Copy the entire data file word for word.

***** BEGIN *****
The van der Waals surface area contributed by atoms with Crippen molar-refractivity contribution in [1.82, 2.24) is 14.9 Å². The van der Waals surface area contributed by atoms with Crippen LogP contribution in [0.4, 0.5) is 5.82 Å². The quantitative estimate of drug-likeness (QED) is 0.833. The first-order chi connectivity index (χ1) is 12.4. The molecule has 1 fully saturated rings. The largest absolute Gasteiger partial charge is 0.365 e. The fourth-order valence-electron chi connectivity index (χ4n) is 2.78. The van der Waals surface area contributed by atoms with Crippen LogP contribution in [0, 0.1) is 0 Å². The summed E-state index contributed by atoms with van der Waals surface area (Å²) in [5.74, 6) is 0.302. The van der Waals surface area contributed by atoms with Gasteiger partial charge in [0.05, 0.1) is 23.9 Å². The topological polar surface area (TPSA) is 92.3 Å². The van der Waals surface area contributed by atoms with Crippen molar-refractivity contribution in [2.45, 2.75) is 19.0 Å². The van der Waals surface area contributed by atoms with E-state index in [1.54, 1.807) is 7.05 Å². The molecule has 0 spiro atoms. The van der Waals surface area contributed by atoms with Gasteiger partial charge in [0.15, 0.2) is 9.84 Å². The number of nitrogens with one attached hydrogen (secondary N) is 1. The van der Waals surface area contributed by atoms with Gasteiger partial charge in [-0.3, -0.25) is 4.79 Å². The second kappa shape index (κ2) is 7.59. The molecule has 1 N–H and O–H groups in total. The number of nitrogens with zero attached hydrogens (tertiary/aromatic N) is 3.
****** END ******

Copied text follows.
The van der Waals surface area contributed by atoms with Crippen molar-refractivity contribution in [1.82, 2.24) is 14.9 Å². The van der Waals surface area contributed by atoms with Crippen LogP contribution in [0.4, 0.5) is 5.82 Å². The quantitative estimate of drug-likeness (QED) is 0.833. The first-order chi connectivity index (χ1) is 12.4. The molecule has 1 fully saturated rings. The largest absolute Gasteiger partial charge is 0.365 e. The fourth-order valence-electron chi connectivity index (χ4n) is 2.78. The van der Waals surface area contributed by atoms with Crippen LogP contribution in [0, 0.1) is 0 Å². The summed E-state index contributed by atoms with van der Waals surface area (Å²) in [5.74, 6) is 0.302. The van der Waals surface area contributed by atoms with Gasteiger partial charge in [0.05, 0.1) is 23.9 Å². The topological polar surface area (TPSA) is 92.3 Å². The van der Waals surface area contributed by atoms with Crippen molar-refractivity contribution in [2.45, 2.75) is 19.0 Å². The van der Waals surface area contributed by atoms with E-state index in [1.54, 1.807) is 7.05 Å². The molecule has 0 spiro atoms. The van der Waals surface area contributed by atoms with Gasteiger partial charge in [0.15, 0.2) is 9.84 Å². The number of nitrogens with one attached hydrogen (secondary N) is 1. The van der Waals surface area contributed by atoms with Gasteiger partial charge in [-0.3, -0.25) is 4.79 Å². The second kappa shape index (κ2) is 7.59. The molecule has 1 N–H and O–H groups in total. The number of nitrogens with zero attached hydrogens (tertiary/aromatic N) is 3.